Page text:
Utility of the Surgical Apgar Score for Patients Who Undergo Surgery for Spinal Metastasis
Retrospective review of patients who underwent surgery for spinal metastasis between 2005 and 2011.Objective:
To assess the utility of the surgical Apgar score (SAS) in patients who underwent surgery for spinal metastasis.Summary of Background Data:
Surgery for spinal metastasis can be associated with relatively high morbidity and mortality. Consequently, identifying patients at risk for major postoperative complications is important. Several studies have validated SAS for predicting 30-day complication risk.Methods:
SASs were calculated and patients stratified into 5 groups: scores 0–2, 3–4, 5–6, 7–8, 9–10 points. Multivariate logistic regression assessed whether SAS was an independent predictor of major complication 30 days after surgery. Multivariate analysis of covariance assessed whether SAS was independently associated with length of stay.Results:
Ninety-seven patients with a variety of metastatic tumors were analyzed. There was no obvious trend in complication rates, or significant association between SAS and complication rate (P=0.413). Complication rates were 25.0% for SASs 0–2, 33.3% for 3–4, 18.4% for 5–6, 10.0% for 7–8, and 33.3% for 9–10 points. On multivariate analysis, SAS was not independently associated with complications; age above 65 years (odds ratio 4.19; 95% confidence interval, 1.31–52.27; P=0.028) and preoperative Karnofsky Performance Score of 10–40 (odds ratio 9.13; 95% confidence interval, 1.42–58.63; P=0.020) were associated with higher odds of complication. SASs 0–2 were an independent predictor of longer hospital stay (P=0.004).Conclusions:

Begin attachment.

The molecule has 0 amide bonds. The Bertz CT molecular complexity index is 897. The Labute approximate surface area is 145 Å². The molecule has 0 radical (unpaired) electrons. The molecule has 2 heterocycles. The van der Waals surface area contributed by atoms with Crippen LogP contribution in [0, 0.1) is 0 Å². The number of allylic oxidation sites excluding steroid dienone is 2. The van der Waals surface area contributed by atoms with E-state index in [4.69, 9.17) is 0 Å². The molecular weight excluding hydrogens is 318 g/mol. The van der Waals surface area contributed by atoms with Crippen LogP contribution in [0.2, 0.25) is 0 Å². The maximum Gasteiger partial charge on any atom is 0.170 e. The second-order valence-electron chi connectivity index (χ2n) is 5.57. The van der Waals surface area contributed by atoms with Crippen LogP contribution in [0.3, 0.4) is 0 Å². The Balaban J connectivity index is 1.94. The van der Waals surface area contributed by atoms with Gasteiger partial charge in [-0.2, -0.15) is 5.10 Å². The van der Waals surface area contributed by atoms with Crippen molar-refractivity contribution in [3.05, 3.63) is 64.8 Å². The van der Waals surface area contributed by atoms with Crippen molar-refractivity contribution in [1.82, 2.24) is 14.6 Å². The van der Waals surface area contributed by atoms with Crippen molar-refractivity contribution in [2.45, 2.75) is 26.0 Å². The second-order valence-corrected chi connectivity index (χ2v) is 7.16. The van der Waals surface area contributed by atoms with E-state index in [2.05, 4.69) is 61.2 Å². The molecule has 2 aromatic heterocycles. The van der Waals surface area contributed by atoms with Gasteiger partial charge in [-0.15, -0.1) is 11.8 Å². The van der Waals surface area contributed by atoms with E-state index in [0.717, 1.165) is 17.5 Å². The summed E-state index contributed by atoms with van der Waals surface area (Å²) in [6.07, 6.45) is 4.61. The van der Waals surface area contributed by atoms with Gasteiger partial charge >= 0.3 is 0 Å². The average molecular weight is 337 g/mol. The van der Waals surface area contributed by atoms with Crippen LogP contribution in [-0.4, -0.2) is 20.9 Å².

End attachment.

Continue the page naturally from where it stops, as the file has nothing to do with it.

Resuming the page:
Our findings suggest that SAS is not a significant predictor of major perioperative complications after spinal metastasis surgery; preoperative functional status and age are stronger predictors. The need continues for a preoperative scoring system to reliably predict risk for perioperative complications after spinal metastasis surgery.